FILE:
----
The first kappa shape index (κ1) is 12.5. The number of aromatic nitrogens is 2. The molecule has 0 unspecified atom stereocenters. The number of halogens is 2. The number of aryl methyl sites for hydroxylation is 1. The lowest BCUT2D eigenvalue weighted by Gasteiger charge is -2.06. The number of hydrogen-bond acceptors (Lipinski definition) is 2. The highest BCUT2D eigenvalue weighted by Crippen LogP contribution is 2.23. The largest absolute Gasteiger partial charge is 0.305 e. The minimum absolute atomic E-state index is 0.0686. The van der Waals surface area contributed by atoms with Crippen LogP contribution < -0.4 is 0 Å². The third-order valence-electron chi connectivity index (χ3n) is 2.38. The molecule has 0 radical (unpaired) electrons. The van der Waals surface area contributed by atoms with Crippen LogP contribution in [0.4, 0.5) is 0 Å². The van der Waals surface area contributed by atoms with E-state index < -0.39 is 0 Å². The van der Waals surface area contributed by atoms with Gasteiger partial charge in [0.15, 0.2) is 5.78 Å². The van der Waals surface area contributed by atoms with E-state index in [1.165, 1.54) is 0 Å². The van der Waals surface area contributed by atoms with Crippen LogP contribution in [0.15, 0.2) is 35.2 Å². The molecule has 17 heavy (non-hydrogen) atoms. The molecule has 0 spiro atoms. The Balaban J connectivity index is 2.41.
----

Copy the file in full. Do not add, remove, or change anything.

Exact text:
The first kappa shape index (κ1) is 12.5. The number of aromatic nitrogens is 2. The molecule has 0 unspecified atom stereocenters. The number of halogens is 2. The number of aryl methyl sites for hydroxylation is 1. The lowest BCUT2D eigenvalue weighted by Gasteiger charge is -2.06. The number of hydrogen-bond acceptors (Lipinski definition) is 2. The highest BCUT2D eigenvalue weighted by Crippen LogP contribution is 2.23. The largest absolute Gasteiger partial charge is 0.305 e. The minimum absolute atomic E-state index is 0.0686. The van der Waals surface area contributed by atoms with Crippen LogP contribution < -0.4 is 0 Å². The third-order valence-electron chi connectivity index (χ3n) is 2.38. The molecule has 0 radical (unpaired) electrons. The van der Waals surface area contributed by atoms with Crippen LogP contribution in [0.4, 0.5) is 0 Å². The van der Waals surface area contributed by atoms with E-state index < -0.39 is 0 Å². The van der Waals surface area contributed by atoms with Gasteiger partial charge in [0.15, 0.2) is 5.78 Å². The van der Waals surface area contributed by atoms with E-state index in [1.165, 1.54) is 0 Å². The van der Waals surface area contributed by atoms with Crippen LogP contribution in [0.15, 0.2) is 35.2 Å². The molecule has 17 heavy (non-hydrogen) atoms. The molecule has 0 spiro atoms. The Balaban J connectivity index is 2.41.